It utterly teems with flyers and photos, and it can be yours, for 13.00 postage paid in the U.S. Just email leftofthedialmag@hotmail.com for details. Only 400 copies were made, so this is scarce, cool, and a game changer, I hope.


Next up, look for my interview with underdog Canadian punks ZEX, a female-fronted unit that combines the savvy hooks of Chelsea and Gen X with the politics of bands on labels like Profane Existence. It will be in an upcoming print edition of Razorcake. Plus, I am finishing a manuscript for a university press, my secret right now, plus wrapping up a chapter for an academic anthology on comedy and music, in which I tackle notorious underground hardcore punk satire and saga Repo Man. Will share more once things get cookin’!



June Updates!


Mike Watt, Houston, May 2017, by me

All you music lovers, punk-funk-avant legions, and followers of the bass, make sure to read my lively, keen, and curious interview in Houston Press with the Yoda-meets-Jack Kerouac of modern music, the indelible truth-spielin’ Mike Watt, who opened for the Meat Puppets locally at White Oak Music Hall in Houston! It can be found here!


How might I celebrate the birthday of Mia Simmans (d’Bruzzi), of Frightwig, Mutants, and Mudwimin (among others!), whose ceaseless intelligence, commitment to music journeying, mentorship to kids, and pure DIY rock’n’punk attitude are second to none! How about a … 6 page spread in Razorcake! I have 8 extra copies, so if people would contribute $10.00 to my fund to help John Reen Davis (Anarchitex and Happy Fingers Institute), a local Autistic punk veteran in financial duress, I will send you a copy. If you contribute $20.00, you can choose a book about Gary Floyd’s Dicks years too, or a new book covering the art and life of Biscuit of the Big Boys. For $25.00, you get all three items, plus a button and stickers! Punk to the people! Email me at : leftofthedialmag@hotmail.com for payment options. I thank Mia for making my mind expand over the years! She is seminal — a true taste of guts and vision, talent and craft.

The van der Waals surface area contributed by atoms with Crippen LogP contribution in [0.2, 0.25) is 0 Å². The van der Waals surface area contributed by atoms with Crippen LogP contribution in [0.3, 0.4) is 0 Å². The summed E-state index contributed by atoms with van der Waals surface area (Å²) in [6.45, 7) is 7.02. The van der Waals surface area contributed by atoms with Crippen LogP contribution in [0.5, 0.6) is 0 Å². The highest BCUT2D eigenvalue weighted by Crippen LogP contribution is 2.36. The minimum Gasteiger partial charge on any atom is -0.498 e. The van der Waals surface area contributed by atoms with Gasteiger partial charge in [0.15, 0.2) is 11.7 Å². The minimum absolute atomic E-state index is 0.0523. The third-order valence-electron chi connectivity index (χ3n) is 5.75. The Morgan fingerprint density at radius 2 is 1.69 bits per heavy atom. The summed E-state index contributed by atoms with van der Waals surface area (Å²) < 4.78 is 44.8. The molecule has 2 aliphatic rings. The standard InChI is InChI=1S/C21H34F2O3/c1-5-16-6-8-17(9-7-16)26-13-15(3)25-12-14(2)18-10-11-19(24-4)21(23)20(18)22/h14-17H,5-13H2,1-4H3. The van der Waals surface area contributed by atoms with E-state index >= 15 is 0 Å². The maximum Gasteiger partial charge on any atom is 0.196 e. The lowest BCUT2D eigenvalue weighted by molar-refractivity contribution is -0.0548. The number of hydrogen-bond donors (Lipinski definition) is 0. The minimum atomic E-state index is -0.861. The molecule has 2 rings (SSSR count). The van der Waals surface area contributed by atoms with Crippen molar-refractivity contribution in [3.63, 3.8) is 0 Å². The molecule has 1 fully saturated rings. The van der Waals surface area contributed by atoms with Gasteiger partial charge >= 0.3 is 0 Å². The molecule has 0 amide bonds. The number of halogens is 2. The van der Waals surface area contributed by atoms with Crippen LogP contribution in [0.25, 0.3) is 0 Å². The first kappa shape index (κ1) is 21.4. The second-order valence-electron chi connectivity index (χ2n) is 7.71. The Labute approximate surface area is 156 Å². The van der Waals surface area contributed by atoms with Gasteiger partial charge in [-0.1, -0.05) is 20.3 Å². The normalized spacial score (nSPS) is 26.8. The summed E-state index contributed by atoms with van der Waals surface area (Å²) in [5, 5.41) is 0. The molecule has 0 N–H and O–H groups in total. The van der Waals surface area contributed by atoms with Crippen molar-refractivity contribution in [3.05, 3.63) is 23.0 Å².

Speaking of interviews, don’t forget to read my newest interview with John Doe of X (now celebrating 40 years of lit-punk mastery and ruckus!), which can also be found in the Houston Press here! This is my intro, just to tease you:

The Feral Poetics of X at 40

When punk burst through the nylon sheen of West Coast pop culture in the moribund mid-1970s, it flowed in multiple directions, from the turbocharged, thorny, brash masculinity of Black Flag and the contagious, chaotic philosophical musings of the Germs to the keen, incisive social political observations of the Avengers and Dils. X went even further, grafting a whole history of modern music into its resilient fabric and injecting a poetic despair and disruptive literary abandon into lowbrow rock’n’roll.